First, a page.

I despise Patrick Kane.
The guy is a caricature of everything people cannot stand about “frat-boy” culture. He uses terms like “my boy” to describe intimates, seems to love drinking during the day (something people should never do), punched a hapless cabbie in the head and uses phone-cameras to document his life in the same way that your irritating ex-girlfriend does.
Having said all that, he is an exceptional hockey player, and there will be a two-week interval during the 2013-2014 season where I desperately hope he plays the best hockey of his life.
The interval will take place during the Olympics, and I hope he plays the best hockey of his life during the games because Kane, like myself, is an American.
This is what Olympic hockey does, in a sense: turns fans into hypocrites.
The reason for this is patriotism.
Take a look at how Andrew Sullivan, blogger for “The Dish,” defines patriotism and how it differs from nationalism.
The desire to see our countrymen succeed is particularly relevant here. If we accept Sullivan’s definition, then our hypocrisy becomes perfectly understandable, but some issues still remain…
People claim to want the best for their countrymen, but patriotic thoughts like “I would die for my fellow Americans” do not serve most of us during our everyday lives. We are usually concerned with feeding, clothing and amusing ourselves. Marveling at the courage of war veterans or contemplating the brilliance of the founding fathers will not help fulfill these basic human desires.
However, thoughts like “I hope the Red Wings win tonight” do help fulfill these desires. We watch the Red Wings (or whoever) on a regular basis and have done so for many years. As a result, great stretches of our time are spent celebrating or condemning their performance.
On the other hand, our devotion to Team USA is less frequent, and we may find some American players revolting. But none of this will prevent me from screeching when Kane ties the game, puts USA on the board, gives USA a lead or gives USA a win.
Our desire for players to excel is obviously arbitrary; contingent upon what team the player is a member of. I want Kane to score goals as an American but not as a Blackhawk.
This is not breaking news. In fact, this hypocrisy is at work when we watch our home teams (I don’t like player X, but he is on team Y, so I want him to score). What makes Olympic hockey unique is it gives us the chance to see just how arbitrary and temporary our allegiances really are.
Patrick Kane will only be on Team USA for two weeks; the period of time I will want him to light it up. As soon as the games are over, he will return to being another loud-mouthed Blackhawk, and I will want someone to victimize him.
“Ok. So what? It’s just a game,” you might be saying.
The more disturbed members of fandom will disagree that hockey is just a game, but “so what?” is a fair question.
The answer is people are born hypocrites.
Robert Kurzban, professor of psychology at University of Pennsylvania, explains.
Hmmm. Very interesting.
So there is a part of my mind, an “app”, that hates Patrick Kane, wishes for him to fail and longs for him to be “Kronwalled.” There is another part of my mind, another “app”, that wants Team USA to win the gold medal. On the face of it, these two “apps” should not conflict, but they do because Kane and I share a nationality, a fondness for hockey and presumably, a sense of patriotism.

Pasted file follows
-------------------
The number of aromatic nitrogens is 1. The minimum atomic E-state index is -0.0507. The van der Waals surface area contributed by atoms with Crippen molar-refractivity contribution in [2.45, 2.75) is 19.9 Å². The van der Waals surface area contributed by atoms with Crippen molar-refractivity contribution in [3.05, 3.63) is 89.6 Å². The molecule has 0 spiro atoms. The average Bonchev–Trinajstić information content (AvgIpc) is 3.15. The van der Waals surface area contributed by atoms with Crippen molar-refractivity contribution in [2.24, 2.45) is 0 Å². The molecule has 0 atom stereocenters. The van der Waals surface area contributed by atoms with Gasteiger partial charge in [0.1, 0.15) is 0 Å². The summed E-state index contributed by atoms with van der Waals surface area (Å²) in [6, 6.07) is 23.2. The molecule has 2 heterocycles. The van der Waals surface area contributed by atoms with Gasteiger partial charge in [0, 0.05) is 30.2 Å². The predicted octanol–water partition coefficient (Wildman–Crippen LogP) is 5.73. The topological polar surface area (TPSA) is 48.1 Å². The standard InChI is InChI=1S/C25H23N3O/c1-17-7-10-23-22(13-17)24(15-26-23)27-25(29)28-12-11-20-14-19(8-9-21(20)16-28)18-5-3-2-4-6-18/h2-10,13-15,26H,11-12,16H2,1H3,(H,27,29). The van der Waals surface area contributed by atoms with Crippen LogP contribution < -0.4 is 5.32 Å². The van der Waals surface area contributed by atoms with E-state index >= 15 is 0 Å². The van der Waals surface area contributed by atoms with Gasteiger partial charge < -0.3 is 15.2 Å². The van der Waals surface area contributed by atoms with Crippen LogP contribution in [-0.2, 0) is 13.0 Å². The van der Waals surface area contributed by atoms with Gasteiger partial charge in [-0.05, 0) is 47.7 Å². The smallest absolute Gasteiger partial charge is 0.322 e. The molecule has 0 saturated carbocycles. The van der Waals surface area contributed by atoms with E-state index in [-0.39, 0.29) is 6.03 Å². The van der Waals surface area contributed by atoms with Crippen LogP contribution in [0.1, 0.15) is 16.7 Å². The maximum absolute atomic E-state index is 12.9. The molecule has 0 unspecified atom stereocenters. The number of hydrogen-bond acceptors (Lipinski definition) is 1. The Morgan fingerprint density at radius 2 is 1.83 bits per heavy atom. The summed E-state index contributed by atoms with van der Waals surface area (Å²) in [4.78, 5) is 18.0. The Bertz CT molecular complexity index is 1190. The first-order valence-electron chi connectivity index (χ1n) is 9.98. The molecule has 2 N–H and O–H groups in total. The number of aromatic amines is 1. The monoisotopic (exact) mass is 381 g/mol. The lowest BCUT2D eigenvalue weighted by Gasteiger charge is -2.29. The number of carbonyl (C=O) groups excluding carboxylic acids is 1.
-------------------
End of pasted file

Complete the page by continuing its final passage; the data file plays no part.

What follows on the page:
Since I have not read Kurzban’s book and am not a psychologist, I will have to do some “educated” guesswork in the next paragraph. If you have a background in brain-study, please feel free to correct me.
Our brains developed these “apps” through evolutionary processes. The human mind has “apps” that cause us to believe inconsistent things because we live in an inconsistent world. The neighborhood lion may kill us today or it may not. It could be rainy today or it could be sunny. I might be sick today or I might not. Since these events could occur at any moment, these “apps” must ready to function at any moment.
We don’t know exactly what shaped the world, but the world is exactly what shaped the brain.
This leads to a basic question: why is hypocrisy bad? Hypocrisy is thought of as bad because being a hypocrite damages our credibility. Given that human beings are social beasts, having one’s credibility damaged is disadvantageous. We want people to take what we say seriously which is a difficult task in and of itself. Being thought of as a hypocrite makes it even more difficult.
“Don’t listen to John. He’s full of it,” is a consequence of being a hypocrite and will not help a person endure Darwinian perils, or anything else.
If Kurzban is correct, then human beings have a natural inclination, a need, to be hypocritical. Being a sports fan satisfies this need because in sports, being a hypocrite is no big deal. This may support the view of some people that humanity is wretched or fallen; a “virus” as we are referred to in the overrated “Matrix” movies.
The idea that humanity is vile is a silly, I dare say ignorant, view. Humanity is far too complex to be labeled as wretched, fallen is a religious concept that I won’t address here, and a virus can’t come to its senses and attempt to clean the atmosphere and protect an endangered species.
“Man still bears in his bodily frame the indelible stamp of his lowly origin,” Darwin said when discussing our relationship to apes.
The stamp of our lowly origins is in our minds too, Charles. For that is where hypocrisy lies.
I began my career in hockey as a pre-scout for Cranbrook Kingswood Academy in Bloomfield Hills, Michigan. I have been writing about the NHL for multiple platforms since the 2007-2008 season.